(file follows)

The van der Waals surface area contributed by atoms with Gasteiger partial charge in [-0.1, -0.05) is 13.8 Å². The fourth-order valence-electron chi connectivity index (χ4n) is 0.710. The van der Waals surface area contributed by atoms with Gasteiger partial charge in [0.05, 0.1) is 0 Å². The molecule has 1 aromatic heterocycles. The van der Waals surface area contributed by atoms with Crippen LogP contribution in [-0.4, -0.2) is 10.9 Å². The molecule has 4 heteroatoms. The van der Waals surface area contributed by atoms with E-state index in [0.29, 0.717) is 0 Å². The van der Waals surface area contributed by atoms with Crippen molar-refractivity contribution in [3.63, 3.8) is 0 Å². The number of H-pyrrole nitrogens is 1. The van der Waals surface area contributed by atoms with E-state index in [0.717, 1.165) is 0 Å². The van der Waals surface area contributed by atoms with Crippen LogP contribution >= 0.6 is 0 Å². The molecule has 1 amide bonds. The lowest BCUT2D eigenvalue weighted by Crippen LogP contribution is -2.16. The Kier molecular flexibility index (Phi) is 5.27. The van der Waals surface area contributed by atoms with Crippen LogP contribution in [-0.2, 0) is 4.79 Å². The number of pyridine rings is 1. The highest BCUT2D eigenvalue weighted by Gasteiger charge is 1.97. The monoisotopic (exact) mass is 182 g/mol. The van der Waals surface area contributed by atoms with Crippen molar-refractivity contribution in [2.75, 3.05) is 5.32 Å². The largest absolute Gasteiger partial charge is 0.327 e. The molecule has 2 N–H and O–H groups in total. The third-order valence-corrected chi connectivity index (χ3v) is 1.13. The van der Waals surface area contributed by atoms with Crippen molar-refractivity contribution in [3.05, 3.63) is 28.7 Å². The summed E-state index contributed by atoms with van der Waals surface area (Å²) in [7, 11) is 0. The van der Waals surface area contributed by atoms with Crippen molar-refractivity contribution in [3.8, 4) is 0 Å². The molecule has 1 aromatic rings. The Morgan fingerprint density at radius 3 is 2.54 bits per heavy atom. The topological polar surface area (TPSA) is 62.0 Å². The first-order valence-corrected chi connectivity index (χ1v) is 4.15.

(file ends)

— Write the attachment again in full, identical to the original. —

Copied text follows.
The van der Waals surface area contributed by atoms with Gasteiger partial charge in [-0.1, -0.05) is 13.8 Å². The fourth-order valence-electron chi connectivity index (χ4n) is 0.710. The van der Waals surface area contributed by atoms with Gasteiger partial charge in [0.05, 0.1) is 0 Å². The molecule has 1 aromatic heterocycles. The van der Waals surface area contributed by atoms with Crippen LogP contribution in [-0.4, -0.2) is 10.9 Å². The molecule has 4 heteroatoms. The van der Waals surface area contributed by atoms with E-state index in [0.29, 0.717) is 0 Å². The van der Waals surface area contributed by atoms with Crippen molar-refractivity contribution in [3.63, 3.8) is 0 Å². The number of H-pyrrole nitrogens is 1. The van der Waals surface area contributed by atoms with E-state index in [0.717, 1.165) is 0 Å². The van der Waals surface area contributed by atoms with Crippen LogP contribution >= 0.6 is 0 Å². The molecule has 1 amide bonds. The lowest BCUT2D eigenvalue weighted by Crippen LogP contribution is -2.16. The Kier molecular flexibility index (Phi) is 5.27. The van der Waals surface area contributed by atoms with Crippen LogP contribution in [-0.2, 0) is 4.79 Å². The number of pyridine rings is 1. The highest BCUT2D eigenvalue weighted by Gasteiger charge is 1.97. The monoisotopic (exact) mass is 182 g/mol. The van der Waals surface area contributed by atoms with Crippen molar-refractivity contribution in [2.75, 3.05) is 5.32 Å². The largest absolute Gasteiger partial charge is 0.327 e. The molecule has 2 N–H and O–H groups in total. The third-order valence-corrected chi connectivity index (χ3v) is 1.13. The van der Waals surface area contributed by atoms with Crippen molar-refractivity contribution in [3.05, 3.63) is 28.7 Å². The summed E-state index contributed by atoms with van der Waals surface area (Å²) in [7, 11) is 0. The van der Waals surface area contributed by atoms with Crippen molar-refractivity contribution in [3.8, 4) is 0 Å². The molecule has 1 aromatic rings. The Morgan fingerprint density at radius 3 is 2.54 bits per heavy atom. The topological polar surface area (TPSA) is 62.0 Å². The first-order valence-corrected chi connectivity index (χ1v) is 4.15.